Re: [IP] Cozmo cartridge filling probs...bubbles?
>Has anybody had any problems filling cartridges? My daughter is often
>frustrated with having too many bubbles. Does anybody else have this
>problem? Does anybody have any tricks or know the reason? She can't seem
>to figure out why it happens sometimes and other times it doesn't happen.
1. Don't shake, rattle or roll the insulin bottle.
2. Make sure the insulin bottle is at room temperature. (Gasses
dissolve in cold liquids and form bubbles when they warm up--like
3. When filling, draw back the plunger, insert the needle and inject
air with the bottle on the bottom. Then invert the whole system
(without shaking) and allow the air pressure in the bottle to push
insulin into the cartridge. When the plunger stops moving, tap and
gently wiggle the cartridge (now below the vial) until all visible
air is in the neck of the cartridge, and then push gently on the
plunger to expel the air bubble into the vial. Pull down gently on
the plunger to finish filling the cartridge. Make this a slow
process--too much negative pressure in the cartridge can nucleate new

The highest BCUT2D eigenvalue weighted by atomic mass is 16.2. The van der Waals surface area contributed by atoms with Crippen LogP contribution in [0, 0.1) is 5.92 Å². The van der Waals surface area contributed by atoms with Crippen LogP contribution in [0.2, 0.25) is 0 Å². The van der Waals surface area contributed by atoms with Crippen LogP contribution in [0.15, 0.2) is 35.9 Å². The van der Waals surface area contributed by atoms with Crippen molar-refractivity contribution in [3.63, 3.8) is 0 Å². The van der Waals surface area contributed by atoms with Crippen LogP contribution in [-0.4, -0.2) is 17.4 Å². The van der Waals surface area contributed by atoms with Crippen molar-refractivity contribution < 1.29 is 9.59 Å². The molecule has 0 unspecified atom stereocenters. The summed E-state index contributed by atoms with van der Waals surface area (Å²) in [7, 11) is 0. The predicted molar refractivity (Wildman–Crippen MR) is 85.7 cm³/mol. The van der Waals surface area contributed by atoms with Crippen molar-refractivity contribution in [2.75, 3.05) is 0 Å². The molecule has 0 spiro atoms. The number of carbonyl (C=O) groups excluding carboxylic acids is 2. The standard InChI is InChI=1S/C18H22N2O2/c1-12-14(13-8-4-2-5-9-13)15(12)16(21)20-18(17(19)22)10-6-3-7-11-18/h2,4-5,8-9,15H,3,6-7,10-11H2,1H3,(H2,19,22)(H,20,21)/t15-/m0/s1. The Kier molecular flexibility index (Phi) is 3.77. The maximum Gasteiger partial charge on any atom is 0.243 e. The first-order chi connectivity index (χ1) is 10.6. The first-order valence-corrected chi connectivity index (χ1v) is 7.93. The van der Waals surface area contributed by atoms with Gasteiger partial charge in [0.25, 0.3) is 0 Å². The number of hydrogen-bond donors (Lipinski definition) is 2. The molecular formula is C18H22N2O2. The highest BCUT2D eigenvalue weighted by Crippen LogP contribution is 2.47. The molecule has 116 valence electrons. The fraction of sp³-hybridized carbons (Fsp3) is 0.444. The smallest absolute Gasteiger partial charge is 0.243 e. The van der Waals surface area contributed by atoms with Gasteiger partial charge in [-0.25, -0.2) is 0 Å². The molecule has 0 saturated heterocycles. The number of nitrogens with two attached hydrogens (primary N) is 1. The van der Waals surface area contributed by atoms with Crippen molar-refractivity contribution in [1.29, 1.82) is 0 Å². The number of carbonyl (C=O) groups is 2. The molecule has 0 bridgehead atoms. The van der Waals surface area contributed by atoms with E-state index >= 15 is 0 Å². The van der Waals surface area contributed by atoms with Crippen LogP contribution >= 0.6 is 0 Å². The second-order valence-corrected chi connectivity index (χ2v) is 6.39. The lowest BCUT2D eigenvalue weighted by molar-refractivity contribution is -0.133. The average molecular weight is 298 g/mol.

bubbles and the idea is to have (if any) one large bubble in the neck
of the cartridge. If you can keep cartridge and vial balanced with
the cartridge on the bottom leave them connected; otherwise remove
the needle at this stage.
4. Let the cartridge sit, neck up, while you are rewinding the pump,
getting out the new set, etc. Tap it gently now and then to
encourage any air at all to move up to the neck of the cartridge.I
If you can do it without agitating the cartridge too much, carry the
cartridge upright close to your body to warm it and get the last
dissolved gasses out of solution. (I generally don't have time for
5. Attach the new set tubing to the cartridge. You can prime
manually and then remove the plunger and put the cartridge into the
pump, but I just put it into the pump and let the manual prime fill
the tubing. In either case, keep the cartridge upright. This means
orienting the pump so that the neck of the cartridge stays on top
until the pump is putting insulin out the needle.
Nothing will completely eliminate bubbles, but this helps.
Sue Ann Bowling, North Pole, Alaska
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